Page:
Shure E4 in-ear earphones More on Westone Custom Earmolds
In my March 2007 review of Shure's E4 earphones (p.118), I described my preliminary experience with the custom earmolds Westone makes for Shure's E2, E3, and E4 series of in-ear 'phones, as well as for Westone's own UM-1, UM-2, and the new "3" phones (which I plan to review).
Westone's earmolds are made from silicone material impressions of your ear canals made by your audiologist. Westone's literature suggests that the fit should be positive—when it's in right, they say, you'll know it. That wasn't my experience. The right side, especially, didn't seal well, and wiggled loose when I exercised. I had a replacement made for the right earpiece, but it was only a little bit better. The fit on the left side wasn't the greatest, either.
Turns out there was a good reason for that. "Westone recommends open jaw ear impressions taken to the second bend of the ear canal," Westone says at its website. "If you ask your hearing healthcare professional to take your impressions this way, we'll have the best possible starting point for crafting your monitors or musicians' earplugs." When I mentioned this to my audiologist, who is very experienced in most matters audiological but not in making custom earmolds, she disagreed. I'm not going to be listening to music slackjawed, she reasoned, so why should she take the impressions that way?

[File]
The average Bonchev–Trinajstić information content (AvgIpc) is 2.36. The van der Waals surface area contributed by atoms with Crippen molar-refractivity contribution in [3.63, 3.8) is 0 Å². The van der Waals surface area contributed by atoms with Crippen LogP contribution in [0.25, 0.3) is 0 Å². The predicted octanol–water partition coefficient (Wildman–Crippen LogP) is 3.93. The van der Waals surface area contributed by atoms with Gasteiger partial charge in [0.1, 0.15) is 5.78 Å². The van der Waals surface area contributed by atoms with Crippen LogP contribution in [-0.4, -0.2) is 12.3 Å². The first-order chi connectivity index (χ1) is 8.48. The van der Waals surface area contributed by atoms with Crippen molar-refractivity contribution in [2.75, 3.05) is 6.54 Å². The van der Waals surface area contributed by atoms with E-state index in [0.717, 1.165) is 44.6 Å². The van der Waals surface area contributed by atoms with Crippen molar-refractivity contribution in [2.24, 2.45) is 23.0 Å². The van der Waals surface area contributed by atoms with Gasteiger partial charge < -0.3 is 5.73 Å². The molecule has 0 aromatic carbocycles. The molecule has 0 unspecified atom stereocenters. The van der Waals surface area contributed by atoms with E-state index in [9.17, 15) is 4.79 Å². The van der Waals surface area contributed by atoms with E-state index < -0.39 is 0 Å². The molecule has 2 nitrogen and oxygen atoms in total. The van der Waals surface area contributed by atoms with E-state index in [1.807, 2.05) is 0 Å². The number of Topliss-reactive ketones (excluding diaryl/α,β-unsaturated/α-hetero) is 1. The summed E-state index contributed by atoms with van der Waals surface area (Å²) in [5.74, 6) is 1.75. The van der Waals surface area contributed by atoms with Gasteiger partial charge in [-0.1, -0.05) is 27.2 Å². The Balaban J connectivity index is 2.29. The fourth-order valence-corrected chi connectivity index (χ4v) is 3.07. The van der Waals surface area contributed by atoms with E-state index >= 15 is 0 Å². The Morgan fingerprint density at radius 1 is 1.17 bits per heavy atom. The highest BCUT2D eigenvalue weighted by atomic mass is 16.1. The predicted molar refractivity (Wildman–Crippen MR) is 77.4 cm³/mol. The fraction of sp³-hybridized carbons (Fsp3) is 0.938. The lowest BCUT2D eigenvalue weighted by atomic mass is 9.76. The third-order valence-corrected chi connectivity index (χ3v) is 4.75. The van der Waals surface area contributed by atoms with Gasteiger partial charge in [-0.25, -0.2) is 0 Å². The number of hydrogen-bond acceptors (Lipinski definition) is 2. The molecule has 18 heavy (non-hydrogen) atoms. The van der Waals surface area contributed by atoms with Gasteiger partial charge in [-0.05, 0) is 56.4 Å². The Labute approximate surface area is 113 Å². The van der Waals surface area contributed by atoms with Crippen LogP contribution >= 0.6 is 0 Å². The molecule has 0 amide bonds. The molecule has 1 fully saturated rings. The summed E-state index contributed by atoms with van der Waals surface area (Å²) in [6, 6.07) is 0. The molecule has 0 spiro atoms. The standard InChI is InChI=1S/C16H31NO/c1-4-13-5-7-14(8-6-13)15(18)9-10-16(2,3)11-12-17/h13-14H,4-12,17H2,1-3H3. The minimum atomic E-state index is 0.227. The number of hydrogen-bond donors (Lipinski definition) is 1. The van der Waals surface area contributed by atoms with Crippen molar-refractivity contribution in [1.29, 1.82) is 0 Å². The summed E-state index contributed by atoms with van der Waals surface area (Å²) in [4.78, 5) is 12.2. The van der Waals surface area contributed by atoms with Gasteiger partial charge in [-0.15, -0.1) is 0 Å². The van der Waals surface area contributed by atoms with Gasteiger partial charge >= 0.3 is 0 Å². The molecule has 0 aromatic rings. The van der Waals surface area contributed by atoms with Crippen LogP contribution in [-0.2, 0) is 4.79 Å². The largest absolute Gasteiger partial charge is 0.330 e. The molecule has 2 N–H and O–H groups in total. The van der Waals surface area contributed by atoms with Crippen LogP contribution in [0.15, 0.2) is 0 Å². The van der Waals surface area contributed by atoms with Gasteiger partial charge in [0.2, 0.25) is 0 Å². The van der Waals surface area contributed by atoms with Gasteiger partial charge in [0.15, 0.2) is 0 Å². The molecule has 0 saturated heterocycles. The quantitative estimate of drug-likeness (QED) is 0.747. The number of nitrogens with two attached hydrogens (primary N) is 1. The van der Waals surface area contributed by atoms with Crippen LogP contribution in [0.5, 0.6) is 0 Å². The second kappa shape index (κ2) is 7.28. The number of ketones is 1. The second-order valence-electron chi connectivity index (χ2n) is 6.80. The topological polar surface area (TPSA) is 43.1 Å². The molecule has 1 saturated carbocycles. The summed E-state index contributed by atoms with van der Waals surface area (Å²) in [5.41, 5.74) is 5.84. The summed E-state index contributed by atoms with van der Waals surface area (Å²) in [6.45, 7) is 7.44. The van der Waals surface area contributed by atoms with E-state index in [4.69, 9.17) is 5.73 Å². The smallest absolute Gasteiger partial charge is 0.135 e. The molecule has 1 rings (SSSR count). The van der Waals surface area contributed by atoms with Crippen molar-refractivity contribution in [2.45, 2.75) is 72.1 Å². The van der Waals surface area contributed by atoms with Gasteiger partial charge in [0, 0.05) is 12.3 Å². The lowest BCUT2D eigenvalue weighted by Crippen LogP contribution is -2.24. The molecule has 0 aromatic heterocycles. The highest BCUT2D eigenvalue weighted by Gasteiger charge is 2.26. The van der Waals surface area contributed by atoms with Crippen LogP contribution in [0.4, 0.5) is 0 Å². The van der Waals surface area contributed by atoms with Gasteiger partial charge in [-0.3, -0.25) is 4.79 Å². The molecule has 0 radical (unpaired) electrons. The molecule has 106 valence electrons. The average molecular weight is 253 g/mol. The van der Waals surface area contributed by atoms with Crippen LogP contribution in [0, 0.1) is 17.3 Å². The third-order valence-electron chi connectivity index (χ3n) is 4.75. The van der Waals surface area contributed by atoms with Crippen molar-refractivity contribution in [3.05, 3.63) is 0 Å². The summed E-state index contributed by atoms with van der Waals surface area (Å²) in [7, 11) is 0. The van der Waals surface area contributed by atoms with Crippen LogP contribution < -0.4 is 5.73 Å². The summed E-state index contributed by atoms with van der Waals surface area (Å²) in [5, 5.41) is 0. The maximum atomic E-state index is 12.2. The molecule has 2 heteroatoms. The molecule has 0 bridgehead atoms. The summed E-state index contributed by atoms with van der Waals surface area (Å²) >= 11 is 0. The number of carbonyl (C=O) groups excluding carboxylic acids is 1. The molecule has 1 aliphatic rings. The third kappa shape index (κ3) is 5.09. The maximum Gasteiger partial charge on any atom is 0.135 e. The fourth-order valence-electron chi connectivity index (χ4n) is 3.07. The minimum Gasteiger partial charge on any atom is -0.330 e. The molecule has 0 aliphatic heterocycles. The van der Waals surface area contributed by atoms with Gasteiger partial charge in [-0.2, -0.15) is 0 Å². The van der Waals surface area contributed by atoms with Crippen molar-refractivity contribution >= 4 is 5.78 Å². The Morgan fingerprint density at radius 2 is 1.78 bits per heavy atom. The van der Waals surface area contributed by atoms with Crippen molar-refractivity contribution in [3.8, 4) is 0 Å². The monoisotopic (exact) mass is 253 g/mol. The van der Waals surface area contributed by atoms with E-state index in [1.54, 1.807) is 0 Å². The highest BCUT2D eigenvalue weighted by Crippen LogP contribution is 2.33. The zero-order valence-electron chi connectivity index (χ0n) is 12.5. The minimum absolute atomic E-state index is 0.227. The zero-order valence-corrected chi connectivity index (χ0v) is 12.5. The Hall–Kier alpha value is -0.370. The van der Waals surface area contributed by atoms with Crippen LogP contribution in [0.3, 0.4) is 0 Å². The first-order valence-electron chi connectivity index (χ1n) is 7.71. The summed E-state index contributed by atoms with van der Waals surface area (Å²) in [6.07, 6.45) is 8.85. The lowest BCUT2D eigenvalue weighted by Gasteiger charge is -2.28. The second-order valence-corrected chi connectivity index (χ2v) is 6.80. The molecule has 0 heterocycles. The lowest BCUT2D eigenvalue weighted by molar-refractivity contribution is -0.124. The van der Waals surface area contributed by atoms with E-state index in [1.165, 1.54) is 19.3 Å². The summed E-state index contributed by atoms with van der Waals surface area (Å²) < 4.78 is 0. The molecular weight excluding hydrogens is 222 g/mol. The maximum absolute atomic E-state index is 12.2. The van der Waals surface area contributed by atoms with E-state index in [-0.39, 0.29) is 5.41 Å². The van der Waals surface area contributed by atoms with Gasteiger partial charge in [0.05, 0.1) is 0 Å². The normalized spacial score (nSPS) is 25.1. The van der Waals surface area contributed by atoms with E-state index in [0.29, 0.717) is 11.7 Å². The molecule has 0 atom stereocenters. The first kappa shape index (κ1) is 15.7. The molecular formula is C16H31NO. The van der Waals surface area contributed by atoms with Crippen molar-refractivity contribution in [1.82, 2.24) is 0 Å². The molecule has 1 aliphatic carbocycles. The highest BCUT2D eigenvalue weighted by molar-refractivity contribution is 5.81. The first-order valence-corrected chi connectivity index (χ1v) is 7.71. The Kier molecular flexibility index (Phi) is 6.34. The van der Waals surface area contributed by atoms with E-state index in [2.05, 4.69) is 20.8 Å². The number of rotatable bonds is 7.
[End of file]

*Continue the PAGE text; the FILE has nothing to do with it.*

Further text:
Why, indeed? When she called Westone to find out, she was told that Westone makes earmolds primarily for musicians who perform on stage, and musicians on stage often sing. That didn't apply to me, so we went with the relaxed-jaw approach. As I wrote in the March issue, I wasn't satisfied with the result.
But when I submitted that review, John Atkinson told me that both he and Wes Phillips had been told to keep their mouths wide open while the silicone hardened. "Maybe that's why yours didn't work so well," he suggested. So I set up another appointment with my audiologist, who, to indulge me, once again took a few minutes out of another day of helping hearing-impaired school kids.
Audiologists have rubber "bite blocks" that help you keep your mouth open without tiring your jaw muscles, but bite blocks aren't made big enough for my mouth. (No jokes, please.) So I opened wide and toughed it out as the silicone was injected and hardened.
I've been using the new earmolds for several weeks now, and I'm very pleased with the result. There's a nice, positive fit, they seal out outside sound, the bass response is strong, and, when attached to my Shure E4s, they sound great. As I wrote in my review of the E4s, the combination of Apple iPod, Shure in-ear 'phones, and custom earmolds from Westone falls well short of the transcendent musical experience delivered by the finest high-end gear, but for not too much money, it allows me to listen to music with pleasure during time that would otherwise be wasted—a major improvement in my days.
At $125/pair, Westone's earmolds are a real bargain by hi-fi standards, and satisfaction is guaranteed: there's no extra charge for remakes, for me or for you. Highly recommended—but open wide.—Jim Austin